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Daniel Gregory Brennan, UBS Investment Bank, Research Division - Senior Equity Research Analyst of Healthcare Life Sciences [28]

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Great. I had a, maybe, a bit of a different question. QIAGEN doesn't break out the growth for your core DNA kit business. It rather flows through all your different segment lines. That said, I mean, this business could arguably be one of the most potentially attractive products within QIAGEN. So I'm just wondering is this something that you can provide some color on about what that kit business has grown out over the last few years? We calculate the growth could be pretty modest, what the outlook and the competitive dynamics are and whether or not that business is receiving the adequate R&D and general support?

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Roland Sackers, QIAGEN N.V. - CFO, MD & Member of Management Board [29]

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Yes. I would say the underlying base business for sample prep is probably somewhere around 3-plus percent on a constant exchange rate. It's a solid business. Right now, of course, we see also here, I would say, a rather modest positive trend to mid- and long-term because what is being helpful is clearly the QIAsymphony placements. And that has clearly used more and more also as a sub-prep machine in front of many different solutions.

Of course, it is very important for us and close to the CFO heart because it is a high-margin business for us, and I think that is something where we feel very good about. And again, every quarter, I see a QIAsymphony placement number, I think, is a nice continuation of an important business for us.

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Thierry Bernard, QIAGEN N.V. - Interim CEO, Senior VP & Head of Molecular Diagnostics Business Area [30]

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I would like to insist and highlight what Roland is saying is that those placements of QIAsymphony are moving very well. And some time, you might see an evolution in revenue recognition because we place more systems that we sell sometimes because this is what the market is willing to accept. But what is important is to have those systems at customer sites and generating revenues as soon as possible because, as Roland said, it's a very healthy margin for the company.

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Operator [31]

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We'll move next to Jack Meehan of Barclays.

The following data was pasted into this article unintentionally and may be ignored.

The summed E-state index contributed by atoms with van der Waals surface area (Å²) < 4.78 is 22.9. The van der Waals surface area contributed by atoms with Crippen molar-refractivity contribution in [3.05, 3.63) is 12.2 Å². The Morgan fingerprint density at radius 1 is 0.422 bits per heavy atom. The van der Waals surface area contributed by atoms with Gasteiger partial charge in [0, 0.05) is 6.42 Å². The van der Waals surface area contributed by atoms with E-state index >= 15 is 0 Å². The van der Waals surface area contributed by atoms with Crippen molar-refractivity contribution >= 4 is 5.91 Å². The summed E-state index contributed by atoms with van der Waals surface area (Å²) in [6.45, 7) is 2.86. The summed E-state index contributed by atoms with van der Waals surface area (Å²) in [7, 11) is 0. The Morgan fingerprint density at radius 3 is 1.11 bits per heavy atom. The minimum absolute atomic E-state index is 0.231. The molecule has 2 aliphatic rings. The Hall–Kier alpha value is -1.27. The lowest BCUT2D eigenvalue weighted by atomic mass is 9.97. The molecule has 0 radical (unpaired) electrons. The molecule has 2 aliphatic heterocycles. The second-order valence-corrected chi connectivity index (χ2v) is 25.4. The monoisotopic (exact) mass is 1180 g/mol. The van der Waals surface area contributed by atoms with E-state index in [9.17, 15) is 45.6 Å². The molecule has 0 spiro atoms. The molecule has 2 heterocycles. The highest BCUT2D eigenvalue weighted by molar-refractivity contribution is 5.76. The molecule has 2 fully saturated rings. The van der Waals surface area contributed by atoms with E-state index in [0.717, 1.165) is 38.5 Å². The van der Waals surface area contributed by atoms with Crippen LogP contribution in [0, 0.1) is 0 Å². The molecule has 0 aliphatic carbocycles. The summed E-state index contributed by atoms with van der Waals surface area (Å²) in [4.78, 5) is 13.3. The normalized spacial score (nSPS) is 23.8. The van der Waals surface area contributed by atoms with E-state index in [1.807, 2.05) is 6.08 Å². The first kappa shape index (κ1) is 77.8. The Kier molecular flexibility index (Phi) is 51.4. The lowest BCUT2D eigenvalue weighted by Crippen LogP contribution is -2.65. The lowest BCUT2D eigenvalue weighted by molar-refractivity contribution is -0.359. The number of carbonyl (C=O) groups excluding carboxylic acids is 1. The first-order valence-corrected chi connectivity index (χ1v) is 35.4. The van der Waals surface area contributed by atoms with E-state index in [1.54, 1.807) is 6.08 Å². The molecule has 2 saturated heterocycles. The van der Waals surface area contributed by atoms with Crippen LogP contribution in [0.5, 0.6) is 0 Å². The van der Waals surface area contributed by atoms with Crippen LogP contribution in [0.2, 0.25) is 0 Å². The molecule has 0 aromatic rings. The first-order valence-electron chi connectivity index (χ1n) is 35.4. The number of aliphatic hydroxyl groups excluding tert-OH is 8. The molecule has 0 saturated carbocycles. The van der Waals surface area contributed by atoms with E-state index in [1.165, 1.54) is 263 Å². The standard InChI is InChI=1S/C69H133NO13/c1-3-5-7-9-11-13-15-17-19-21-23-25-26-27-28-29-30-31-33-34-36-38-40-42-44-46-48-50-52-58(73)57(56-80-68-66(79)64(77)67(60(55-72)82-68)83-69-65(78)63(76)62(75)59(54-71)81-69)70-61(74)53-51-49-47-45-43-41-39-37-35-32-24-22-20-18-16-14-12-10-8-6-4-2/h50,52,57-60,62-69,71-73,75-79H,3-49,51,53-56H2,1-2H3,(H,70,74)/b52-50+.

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Jack Meehan, Barclays Bank PLC, Research Division - VP & Senior Research Analyst [32]

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I had 2 questions on -- one on GeneReader and one on digital PCR. For GeneReader, I was wondering if you could just quantify for us, within the $180 million target, how much is related to GeneReader instruments and consumables?

And I was wondering if you could just give me some color on what the customer reaction has been to the decision to not invest in new instruments. How do you think the GeneReader revenue contribution is going to trend from here?

And then on digital PCR, just curious, can you give us some updates in terms of the time line there, in terms of when you plan to introduce the new integrated box?

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Thierry Bernard, QIAGEN N.V. - Interim CEO, Senior VP & Head of Molecular Diagnostics Business Area [33]

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Very good. Thanks for the question. GeneReader, overall, is out of the numbers that we disclosed for NGS. It's roughly around 5% of the total revenues. So customers' reaction have been quite positive because they see again the strength and the interest of the partnership between those 2 leaders. For them, also, it means also probably a full access to not only, obviously, the Illumina platform, but the full set of solution, the full integrated workflow.

But honestly, I believe that the GeneReader sales will progressively decrease over time. There is also a market evolution for this. The market is asking for more and more -- for larger and larger panels rather than targeted panels. So as we said, we maintain. We continue to service and to serve those install GeneReader customers, but I expect them to progressively wind down over 2020 and '21. But we continue to service them.

D-PCR, as I said before, you see -- I mean, forecasting a development time is always tricky, but we expect this system to be launched in the second half of 2020. And so far, we are on track to expect that commitment.

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Operator [34]

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And that concludes the question-and-answer session. Please continue with any other points you wish to raise.

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John Gilardi, QIAGEN N.V. - VP of Corporate Communications & IR [35]

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Yes. Thank you, operator. It's John Gilardi, and thank you to all of you for your participation. If you have any questions or comments, please don't hesitate to give us a call. Bye-bye.

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Operator [36]

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And ladies and gentlemen, this concludes the conference call. Thank you for joining, and have a pleasant day. Goodbye.